Populists hold gains in ‘No Brexit’ EU vote poll - GulfToday

Populists hold gains in ‘No Brexit’ EU vote poll


Protesters hold an anti-Brexit banner in Bridgend, Ireland, on Thursday. Reuters

Britain’s participation in European Union (EU) elections next month would not significantly change expectations for a more politically fragmented European Parliament with a marked rise by populists, a closely-watched poll showed on Thursday.

A regular survey published by the European Parliament for the first time included 73 seats for UK MEPs, but the country’s participation, imposed if it is still a member of the EU at the time of the May elections, does not fundamentally change the outlook.

Centre-right parties belonging to the European People’s Party (EPP) and those affiliated to the left Socialist and Democrat Group (S&D) are expected to lose 37 seats each, with 180 elected for the EPP and 149 for the S&D, according to a projection based on surveys conducted in all 28 EU countries.

But in a break with history, the two groups that have dominated the European Parliament for years would lose their ability to pass laws on their own.

Instead, the EPP and S&D will have to deal either with the Alliance of Liberals and Democrats (ALDE) or the Greens.

Centrist ALDE is credited with 76 elected officials, to which it could add 21 French elected officials from Republic on the Move, the party of President Emmanuel Macron. The Greens were given 57 projected MEPs.

Projections confirm the rise of Eurosceptic or Europhobic groups, reinforced by the strong progression to 26 seats of MEPs linked to Italy’s far-right deputy prime minister Matteo Salvini and the 11 seats of German far-right party, Alternative for Germany.

The survey worked under the premise that the next parliament will have 751 seats as at present and not 705 if the UK withdraws, although London still hopes to achieve Brexit and leave without having to take part in the elections.

The latest UK poll by YouGov on Wednesday gave the top spot in Britain to the Brexit Party of Eurosceptic Nigel Farage with 27 percent of the votes, followed by Labour (22 per cent) and Conservatives (15 per cent).

Britain’s archly-eurosceptic UK Independence Party (UKIP) launched its European election campaign on Thursday, claiming to be the “true party” of Brexit despite the launch of a rival group by former leader Nigel Farage. UKIP chief Gerard Batten has been forced to defend the party’s rightwards lurch under his leadership, which has seen it team up with former English Defence League (EDL) leader Tommy Robinson.

Batten said the May 23 vote would “inevitably be a re-run” of the EU referendum, saying that UKIP is the “authentic party of Brexit, the true party of Leave.”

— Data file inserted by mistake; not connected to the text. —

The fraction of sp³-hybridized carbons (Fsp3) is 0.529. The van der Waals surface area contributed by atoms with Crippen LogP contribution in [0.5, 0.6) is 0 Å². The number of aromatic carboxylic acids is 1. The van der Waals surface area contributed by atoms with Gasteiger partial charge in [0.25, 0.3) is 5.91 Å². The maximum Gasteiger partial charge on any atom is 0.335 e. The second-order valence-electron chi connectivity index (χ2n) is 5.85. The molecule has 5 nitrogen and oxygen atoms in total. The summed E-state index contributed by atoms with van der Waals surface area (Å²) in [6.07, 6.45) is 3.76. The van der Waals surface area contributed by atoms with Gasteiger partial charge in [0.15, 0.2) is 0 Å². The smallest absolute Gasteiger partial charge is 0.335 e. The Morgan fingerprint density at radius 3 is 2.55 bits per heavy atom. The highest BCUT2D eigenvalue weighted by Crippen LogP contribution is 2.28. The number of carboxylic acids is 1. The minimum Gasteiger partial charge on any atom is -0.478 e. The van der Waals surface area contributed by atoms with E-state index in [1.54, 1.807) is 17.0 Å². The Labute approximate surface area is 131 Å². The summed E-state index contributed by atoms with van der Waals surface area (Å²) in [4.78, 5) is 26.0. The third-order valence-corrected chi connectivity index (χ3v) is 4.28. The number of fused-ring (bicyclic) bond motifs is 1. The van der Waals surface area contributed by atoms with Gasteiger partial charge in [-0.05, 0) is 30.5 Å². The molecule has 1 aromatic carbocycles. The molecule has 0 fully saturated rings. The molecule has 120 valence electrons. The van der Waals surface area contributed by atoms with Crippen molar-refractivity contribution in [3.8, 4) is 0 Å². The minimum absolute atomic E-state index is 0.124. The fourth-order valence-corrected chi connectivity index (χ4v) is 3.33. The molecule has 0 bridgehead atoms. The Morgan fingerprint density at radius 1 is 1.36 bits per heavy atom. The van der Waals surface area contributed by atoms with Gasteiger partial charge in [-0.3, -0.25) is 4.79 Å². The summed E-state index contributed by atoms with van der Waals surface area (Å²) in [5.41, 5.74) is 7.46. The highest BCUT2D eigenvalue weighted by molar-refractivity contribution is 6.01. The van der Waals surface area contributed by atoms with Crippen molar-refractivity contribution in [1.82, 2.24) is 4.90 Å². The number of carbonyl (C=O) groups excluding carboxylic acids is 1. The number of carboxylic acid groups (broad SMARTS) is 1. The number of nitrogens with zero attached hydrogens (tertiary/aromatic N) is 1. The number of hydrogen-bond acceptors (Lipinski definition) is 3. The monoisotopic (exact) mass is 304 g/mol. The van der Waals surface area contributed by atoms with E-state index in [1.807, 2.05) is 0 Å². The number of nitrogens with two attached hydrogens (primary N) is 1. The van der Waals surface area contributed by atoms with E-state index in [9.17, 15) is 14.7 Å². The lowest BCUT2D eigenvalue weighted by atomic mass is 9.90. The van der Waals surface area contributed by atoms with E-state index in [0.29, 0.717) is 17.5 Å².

But he is at loggerheads with former UKIP leader Farage, who said the party had been “destroyed” by a “lurch towards extremism.”

Farage’s new group, the Brexit Party, is leading polls for the European elections despite only being launched last week, and has already drained UKIP of support. Batten called for the “unilateral and unconditional withdrawal” from the EU, adding that the party and the referendum result were “not the province of one man.”

The chances that Brexit will be cancelled are now greater than the chances Britain will leave the EU without a deal, according to economists in a Reuters poll, who again pushed back their expectations for when the Bank of England will raise interest rates. In the latest monthly Reuters survey, taken April 12-17, the median probability Britain and the EU will part ways in a disorderly fashion — where no deal is agreed — held steady at the 15 per cent given in March, the lowest since Reuters began asking in July 2017.

Only one of 51 respondents gave a value over 50 per cent.

“Apart from the fact that no-deal Brexit is now less likely, the path ahead is as unclear as ever. A deal (and likely a softer Brexit) still seems more likely than not,” BNP Paribas economists said. “But we are sceptical that this will happen any time soon.”

None of the 75 economists polled expect Bank Rate to be moved from 0.75 per cent when the Bank of England’s Monetary Policy Committee announces its decision next month.

The MPC will publish its quarterly update of economic forecasts the same day.

“Without Brexit uncertainty, the Bank of England might have considered raising interest rates at the May 2 inflation report meeting. With the country still in limbo politically, this is highly unlikely,” said Elizabeth Martins at HSBC.


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